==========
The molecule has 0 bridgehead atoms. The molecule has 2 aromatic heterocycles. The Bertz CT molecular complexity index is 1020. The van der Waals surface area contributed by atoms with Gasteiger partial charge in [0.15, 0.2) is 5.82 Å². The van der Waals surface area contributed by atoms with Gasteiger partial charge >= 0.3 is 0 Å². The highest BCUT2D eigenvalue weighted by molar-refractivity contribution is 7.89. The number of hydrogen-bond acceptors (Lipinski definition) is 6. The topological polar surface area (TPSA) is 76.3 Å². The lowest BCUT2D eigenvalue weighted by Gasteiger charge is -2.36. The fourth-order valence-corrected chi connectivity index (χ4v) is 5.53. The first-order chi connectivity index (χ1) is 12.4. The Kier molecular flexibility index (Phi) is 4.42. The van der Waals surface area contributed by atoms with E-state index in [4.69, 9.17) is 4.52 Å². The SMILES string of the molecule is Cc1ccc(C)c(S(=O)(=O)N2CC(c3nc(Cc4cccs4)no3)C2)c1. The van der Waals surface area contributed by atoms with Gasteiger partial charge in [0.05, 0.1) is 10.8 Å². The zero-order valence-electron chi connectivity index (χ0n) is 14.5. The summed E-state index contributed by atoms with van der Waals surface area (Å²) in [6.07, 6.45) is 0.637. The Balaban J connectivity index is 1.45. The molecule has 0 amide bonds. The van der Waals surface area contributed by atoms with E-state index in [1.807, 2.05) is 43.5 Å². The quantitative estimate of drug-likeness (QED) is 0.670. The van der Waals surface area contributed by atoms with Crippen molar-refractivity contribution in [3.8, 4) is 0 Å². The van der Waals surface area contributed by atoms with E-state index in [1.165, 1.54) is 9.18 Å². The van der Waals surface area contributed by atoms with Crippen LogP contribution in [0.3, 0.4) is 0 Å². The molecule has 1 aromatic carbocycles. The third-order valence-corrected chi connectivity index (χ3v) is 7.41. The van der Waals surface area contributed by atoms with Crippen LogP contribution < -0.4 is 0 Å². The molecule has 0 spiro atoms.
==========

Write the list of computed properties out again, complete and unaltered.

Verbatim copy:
The molecule has 0 bridgehead atoms. The molecule has 2 aromatic heterocycles. The Bertz CT molecular complexity index is 1020. The van der Waals surface area contributed by atoms with Gasteiger partial charge in [0.15, 0.2) is 5.82 Å². The van der Waals surface area contributed by atoms with Gasteiger partial charge >= 0.3 is 0 Å². The highest BCUT2D eigenvalue weighted by molar-refractivity contribution is 7.89. The number of hydrogen-bond acceptors (Lipinski definition) is 6. The topological polar surface area (TPSA) is 76.3 Å². The lowest BCUT2D eigenvalue weighted by Gasteiger charge is -2.36. The fourth-order valence-corrected chi connectivity index (χ4v) is 5.53. The first-order chi connectivity index (χ1) is 12.4. The Kier molecular flexibility index (Phi) is 4.42. The van der Waals surface area contributed by atoms with E-state index in [4.69, 9.17) is 4.52 Å². The SMILES string of the molecule is Cc1ccc(C)c(S(=O)(=O)N2CC(c3nc(Cc4cccs4)no3)C2)c1. The van der Waals surface area contributed by atoms with Gasteiger partial charge in [0.05, 0.1) is 10.8 Å². The zero-order valence-electron chi connectivity index (χ0n) is 14.5. The summed E-state index contributed by atoms with van der Waals surface area (Å²) in [6.07, 6.45) is 0.637. The Balaban J connectivity index is 1.45. The molecule has 0 amide bonds. The van der Waals surface area contributed by atoms with E-state index in [1.807, 2.05) is 43.5 Å². The quantitative estimate of drug-likeness (QED) is 0.670. The van der Waals surface area contributed by atoms with Crippen molar-refractivity contribution in [3.8, 4) is 0 Å². The van der Waals surface area contributed by atoms with E-state index in [1.165, 1.54) is 9.18 Å². The van der Waals surface area contributed by atoms with Crippen LogP contribution in [0.3, 0.4) is 0 Å². The molecule has 1 aromatic carbocycles. The third-order valence-corrected chi connectivity index (χ3v) is 7.41. The van der Waals surface area contributed by atoms with Crippen LogP contribution < -0.4 is 0 Å². The molecule has 0 spiro atoms.